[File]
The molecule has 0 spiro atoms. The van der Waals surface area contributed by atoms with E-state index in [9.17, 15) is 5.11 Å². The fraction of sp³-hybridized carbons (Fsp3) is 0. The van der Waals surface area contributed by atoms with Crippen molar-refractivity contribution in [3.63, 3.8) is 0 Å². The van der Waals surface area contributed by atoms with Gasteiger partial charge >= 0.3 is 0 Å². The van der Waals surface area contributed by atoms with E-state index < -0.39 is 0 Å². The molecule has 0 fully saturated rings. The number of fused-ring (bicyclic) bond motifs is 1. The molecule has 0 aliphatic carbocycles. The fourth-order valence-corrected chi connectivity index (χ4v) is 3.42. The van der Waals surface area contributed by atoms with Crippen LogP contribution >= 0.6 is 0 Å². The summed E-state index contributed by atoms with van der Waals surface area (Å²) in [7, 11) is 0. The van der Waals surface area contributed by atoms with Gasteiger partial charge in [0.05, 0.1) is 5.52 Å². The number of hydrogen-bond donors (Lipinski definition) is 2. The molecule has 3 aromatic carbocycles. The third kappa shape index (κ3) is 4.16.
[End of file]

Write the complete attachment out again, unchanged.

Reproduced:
The molecule has 0 spiro atoms. The van der Waals surface area contributed by atoms with E-state index in [9.17, 15) is 5.11 Å². The fraction of sp³-hybridized carbons (Fsp3) is 0. The van der Waals surface area contributed by atoms with Crippen molar-refractivity contribution in [3.63, 3.8) is 0 Å². The van der Waals surface area contributed by atoms with Gasteiger partial charge >= 0.3 is 0 Å². The van der Waals surface area contributed by atoms with E-state index < -0.39 is 0 Å². The molecule has 0 fully saturated rings. The number of fused-ring (bicyclic) bond motifs is 1. The molecule has 0 aliphatic carbocycles. The fourth-order valence-corrected chi connectivity index (χ4v) is 3.42. The van der Waals surface area contributed by atoms with Crippen LogP contribution >= 0.6 is 0 Å². The summed E-state index contributed by atoms with van der Waals surface area (Å²) in [7, 11) is 0. The van der Waals surface area contributed by atoms with Gasteiger partial charge in [0.05, 0.1) is 5.52 Å². The number of hydrogen-bond donors (Lipinski definition) is 2. The molecule has 3 aromatic carbocycles. The third kappa shape index (κ3) is 4.16.